CAPUTO ON CONSTRUCT! Lisa Caputo fleshed out a key point about that latest construct: // link // print // previous // next //
THURSDAY, JUNE 5, 2008
TOMORROW: Brian Williams speaks! So does alleged “sc*m-bag” Purdum.
ENDLESS BUMMER: Earlier this week, we said that, while sports writers actually seem to like sports, the political press corps often seems to hate politics. One e-mailing journalist–a name so big it would rock your world!–disagreed with us in minor degree, drawing a few fine distinctions. But the passage below, from Gail Collins’ new column, represents the essence of what we meant. This is such an odd part of upscale press culture that it must be captured, for later study. We offer a chunk from the end of the column, but it was Collins’ closing paragraph that caught our analysts’ eyes:
In this passage, Gail gives us the slightly creepy feeling that, for her, “Hillary” and “Barack” really are imaginary friends. But note that trademark closing paragraph. In her columns of the past year or so, Collins has endlessly complained that there were 1) too many debates and 2) too many primaries. At one point, she voiced the somewhat novel complaint that there were 3) too many issues being discussed. Today, she looks ahead to the general election–and pre-complains that there will be too many town meetings, featuring John and Barack. And of course, we’ve all seen the howling from David (Broder), when major Dems like Gore and Clinton have made him sit through policy speeches. We’ve never seen people who so seemed to hate so many aspects of the subject they chose to cover.
Or who knows? Maybe someone is kidnaping English majors and making them write about politics!
Collins hated all those debates; now, she’s planning to hate the town meetings. The one thing these people seem to love is the novels they endlessly type–novels endlessly driven along by their insipid stock characters. And make no mistake: This is the mark of an upper-class press corps–a group that doesn’t have to worry or care about the matters discussed at those tedious debates.
In this post, Paul Krugman asks if the coverage of this year’s campaign will be more substantive than in the past. Commenters widely answered him: No! And sure enough! The very next day, there was Collins, pre-complaining about those town meetings.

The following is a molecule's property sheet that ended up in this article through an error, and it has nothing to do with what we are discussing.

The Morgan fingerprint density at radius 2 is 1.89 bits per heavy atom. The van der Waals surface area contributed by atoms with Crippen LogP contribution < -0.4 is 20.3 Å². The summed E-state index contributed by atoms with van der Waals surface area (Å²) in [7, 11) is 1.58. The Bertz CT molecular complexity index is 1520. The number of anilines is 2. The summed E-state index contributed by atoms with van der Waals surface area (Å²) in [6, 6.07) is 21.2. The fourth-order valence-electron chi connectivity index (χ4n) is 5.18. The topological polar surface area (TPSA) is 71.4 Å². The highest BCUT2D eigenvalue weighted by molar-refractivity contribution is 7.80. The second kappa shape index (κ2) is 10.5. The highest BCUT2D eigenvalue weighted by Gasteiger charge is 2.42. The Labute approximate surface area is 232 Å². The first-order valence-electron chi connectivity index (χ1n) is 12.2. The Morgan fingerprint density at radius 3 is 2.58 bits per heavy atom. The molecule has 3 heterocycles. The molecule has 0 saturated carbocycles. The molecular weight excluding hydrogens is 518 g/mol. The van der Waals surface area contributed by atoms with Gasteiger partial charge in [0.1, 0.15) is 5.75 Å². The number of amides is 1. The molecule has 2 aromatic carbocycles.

Our analysis? They seem to hate covering things that matter–and they seem to love tired old novels. This morning, Collins employs one of her cohort’s most tired old tropes. There’s a key on their keyboards for it:
Snore! It’s the tiredest trope in the book, typed at a time when the GOP has virtually destroyed its public standing. Collins pre-hates those boring town meetings–and adores tired scripts, snarks and sneers.
CAPUTO ON CONSTRUCT: We’re in a bit of a rush today. But we thought Lisa Caputo fleshed out a basic point on last evening’s Verdict with Dan Abrams. In yesterday’s HOWLER, what did we mean when we said that the modern pundit corps tend to hand you “constructs?” As has long been obvious, most modern pundits are only happy when they’re All Saying The Exact Same Things. On Tuesday evening, they stood in line to marvel at the fact that Clinton didn’t concede to Obama; they marveled at this, even though they’d been told that she wasn’t going to do so. Below, we’ll offer some thoughts on why she didn’t. But here was Caputo, fleshing out more of the background we offered yesterday:
Why is there a different standard for Clinton? Putting Congressman Rangel to the side, the answer to that is obvious. But Caputo adds to the brief capsule history we offered yesterday (see THE DAILY HOWLER, 5/4/08). In Campaign 2000, Bradley waited several months to endorse. There was nothing especially “wrong” with that–and the pundit corps didn’t bellow and howl, in One Loud Voice, berating his vile, ugly conduct.
Should Clinton have given a different speech? That is a matter of judgment. But why didn’t she endorse? We can think of several obvious possible answers. But let’s stick with one.
Here it is: Candidates often don’t endorse for a while because they’re extremely competitive people. It has long been clear that, barring some sort of disaster, Obama was going to win the nomination. But it wasn’t clear to Hillary Clinton, to judge from today’s report by the Post’s Kornblut and Balz. In this passage, they walk us through the weeks before North Carolina:
People who compete and achieve on this level tend to be highly competitive. Obviously, that was true of Bradley, a famous, world-class athlete (although the press corps, through its Official Script, kept insisting on the opposite). People who compete and achieve on this level have a strong tendency not to give up. We have an anecdote about the last NFL years of Johnny Unitas which reflects this matter quite nicely. But people who compete on the Bradley/Clinton level are trying very hard to win. Historically, they haven’t instantly turned around and endorsed their beloved opponents. Indeed, some of our most famous, pundit-honored pols have fought it out right to the end.
For the most part, that isn’t a good idea–and Clinton isn’t going to do it. Personally, we hope she busts her keister helping Obama win.
We can think of other reasons for Tuesday’s non-endorsement. But Caputo fleshed out the obvious history–history that was widely ignored on Tuesday night, when pundits churned a Group Story. When pundits agree to Speak With One Voice, they behave like the fraternal order which, in many ways, they are. You get handed a heavily tilted view–a “construct.” But because you see Every Pundit Assert It, it seems that it must be The Truth.
Uh-oh! As Richard Cohen noted this week, sometimes that whole gang-of-his is just faking! Quick rule of thumb: Whenever pundits All Say The Same Thing, it most likely isn’t quite truthful.